chapter  2
On Moral and Intellectual Reform
Pages 24

Constructing the culture of communism and revolution is a daily counterhegemonic and constitutive task. As I discussed in the Introduction, the factory council movement in Turin taught Gramsci that it is all too often much easier to organize resistance than it is to translate that resistance into lasting and long-lasting results. And that is the case because without an intellectual and moral reform at the heart of autonomous and rhizomatic politics, “the power still remains under capital’s control.” It is thus not simply the case that we can change the world through perpetual activism and without taking power; it is also the case that without the subjective transformations that participatory, rhizomatic and horizontal politics make possible, we cannot take power and hope to change the world. It is in the cauldron of rhizomatic and liminal forms of politics that we find highly fertile ground for the transformation of the self, even if this terrain is also highly propitious for the process of hegemony to undo the deep work of reform. Moral and intellectual reform is thus the politics of selftransformation that prepares the terrain for a leap to the stage of the “national-popular,” that is, the level at which enduring decisions can be made. The revolution of the self is needed so that when the time to make decisions arrives, activists are not going to turn out be already rehegemonized and accordingly more trusting of the established institutions of parliamentary democracy as adequate mechanisms to reach a compromise. For what is the point of moral and intellectual reform if at the decisive moment the revolution is simply going to be entrusted to the ballot box? The consciousness of intellectuals, the very people Gramsci thinks can most adequately advance the politics of moral and intellectual reform, of course reflects the complexities and contradictions of structure and superstructure and their multiple levels, phases and combinations. In Gramsci’s terms,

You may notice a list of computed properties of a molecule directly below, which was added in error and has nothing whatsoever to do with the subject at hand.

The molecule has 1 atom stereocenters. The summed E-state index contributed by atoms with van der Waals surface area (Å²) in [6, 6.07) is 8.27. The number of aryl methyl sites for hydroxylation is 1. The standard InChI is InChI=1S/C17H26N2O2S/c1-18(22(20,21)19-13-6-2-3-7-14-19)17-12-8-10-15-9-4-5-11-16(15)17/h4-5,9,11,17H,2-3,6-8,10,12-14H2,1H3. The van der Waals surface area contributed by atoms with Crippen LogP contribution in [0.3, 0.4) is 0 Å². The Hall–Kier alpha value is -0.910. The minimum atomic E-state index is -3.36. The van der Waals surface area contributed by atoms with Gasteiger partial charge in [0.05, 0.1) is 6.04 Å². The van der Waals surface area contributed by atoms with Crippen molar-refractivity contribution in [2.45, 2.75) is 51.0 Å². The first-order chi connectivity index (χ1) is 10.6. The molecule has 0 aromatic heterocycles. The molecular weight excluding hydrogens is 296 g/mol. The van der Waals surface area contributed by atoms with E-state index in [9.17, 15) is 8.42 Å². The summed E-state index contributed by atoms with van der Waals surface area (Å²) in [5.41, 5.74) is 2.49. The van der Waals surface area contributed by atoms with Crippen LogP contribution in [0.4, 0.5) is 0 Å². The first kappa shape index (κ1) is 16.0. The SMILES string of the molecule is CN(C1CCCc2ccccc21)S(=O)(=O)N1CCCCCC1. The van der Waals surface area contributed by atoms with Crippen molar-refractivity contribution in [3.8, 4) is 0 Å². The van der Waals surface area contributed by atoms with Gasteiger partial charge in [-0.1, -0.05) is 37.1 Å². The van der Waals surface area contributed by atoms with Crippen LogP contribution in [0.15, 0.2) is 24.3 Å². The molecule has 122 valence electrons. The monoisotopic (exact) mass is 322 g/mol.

A new historical situation creates a new ideological superstructure whose representatives (the intellectuals) must be regarded as ‘new intellectuals’ brought forth by the new situation and not as a continuation of the preceding intelligentsia. If the ‘new’ intellectuals position themselves as the direct continuation of the previous intelligentsia,

they are not ‘new’ at all; they are not tied to the new social group that represents the new historical situation but to the residues of the old social group of which the old intelligentsia was the expression.